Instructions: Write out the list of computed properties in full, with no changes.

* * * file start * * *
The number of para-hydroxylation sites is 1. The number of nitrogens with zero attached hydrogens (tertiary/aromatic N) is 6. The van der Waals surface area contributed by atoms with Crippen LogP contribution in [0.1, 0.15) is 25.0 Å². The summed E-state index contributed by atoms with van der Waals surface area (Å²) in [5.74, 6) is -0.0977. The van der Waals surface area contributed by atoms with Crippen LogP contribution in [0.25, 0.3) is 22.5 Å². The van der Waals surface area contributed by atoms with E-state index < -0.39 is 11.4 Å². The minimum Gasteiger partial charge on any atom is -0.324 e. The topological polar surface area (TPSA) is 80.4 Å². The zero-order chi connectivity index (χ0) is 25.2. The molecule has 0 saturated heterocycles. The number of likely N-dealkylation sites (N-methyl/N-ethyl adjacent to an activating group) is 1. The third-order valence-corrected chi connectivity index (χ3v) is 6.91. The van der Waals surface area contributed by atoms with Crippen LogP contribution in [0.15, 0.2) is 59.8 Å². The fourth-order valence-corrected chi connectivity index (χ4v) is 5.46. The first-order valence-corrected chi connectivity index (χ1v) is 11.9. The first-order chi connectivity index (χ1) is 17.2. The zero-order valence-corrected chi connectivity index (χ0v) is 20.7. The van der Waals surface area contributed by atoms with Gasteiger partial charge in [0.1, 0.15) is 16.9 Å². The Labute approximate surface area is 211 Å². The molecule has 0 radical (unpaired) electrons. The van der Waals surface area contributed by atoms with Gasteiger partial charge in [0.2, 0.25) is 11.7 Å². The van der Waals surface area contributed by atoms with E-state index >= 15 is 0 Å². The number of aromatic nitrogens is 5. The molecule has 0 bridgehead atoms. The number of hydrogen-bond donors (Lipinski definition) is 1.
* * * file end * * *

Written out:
The number of para-hydroxylation sites is 1. The number of nitrogens with zero attached hydrogens (tertiary/aromatic N) is 6. The van der Waals surface area contributed by atoms with Crippen LogP contribution in [0.1, 0.15) is 25.0 Å². The summed E-state index contributed by atoms with van der Waals surface area (Å²) in [5.74, 6) is -0.0977. The van der Waals surface area contributed by atoms with Crippen LogP contribution in [0.25, 0.3) is 22.5 Å². The van der Waals surface area contributed by atoms with E-state index < -0.39 is 11.4 Å². The minimum Gasteiger partial charge on any atom is -0.324 e. The topological polar surface area (TPSA) is 80.4 Å². The zero-order chi connectivity index (χ0) is 25.2. The molecule has 0 saturated heterocycles. The number of likely N-dealkylation sites (N-methyl/N-ethyl adjacent to an activating group) is 1. The third-order valence-corrected chi connectivity index (χ3v) is 6.91. The van der Waals surface area contributed by atoms with Crippen LogP contribution in [0.15, 0.2) is 59.8 Å². The fourth-order valence-corrected chi connectivity index (χ4v) is 5.46. The first-order valence-corrected chi connectivity index (χ1v) is 11.9. The first-order chi connectivity index (χ1) is 17.2. The zero-order valence-corrected chi connectivity index (χ0v) is 20.7. The van der Waals surface area contributed by atoms with Gasteiger partial charge in [0.1, 0.15) is 16.9 Å². The Labute approximate surface area is 211 Å². The molecule has 0 radical (unpaired) electrons. The van der Waals surface area contributed by atoms with Gasteiger partial charge in [0.2, 0.25) is 11.7 Å². The van der Waals surface area contributed by atoms with E-state index >= 15 is 0 Å². The number of aromatic nitrogens is 5. The molecule has 0 bridgehead atoms. The number of hydrogen-bond donors (Lipinski definition) is 1.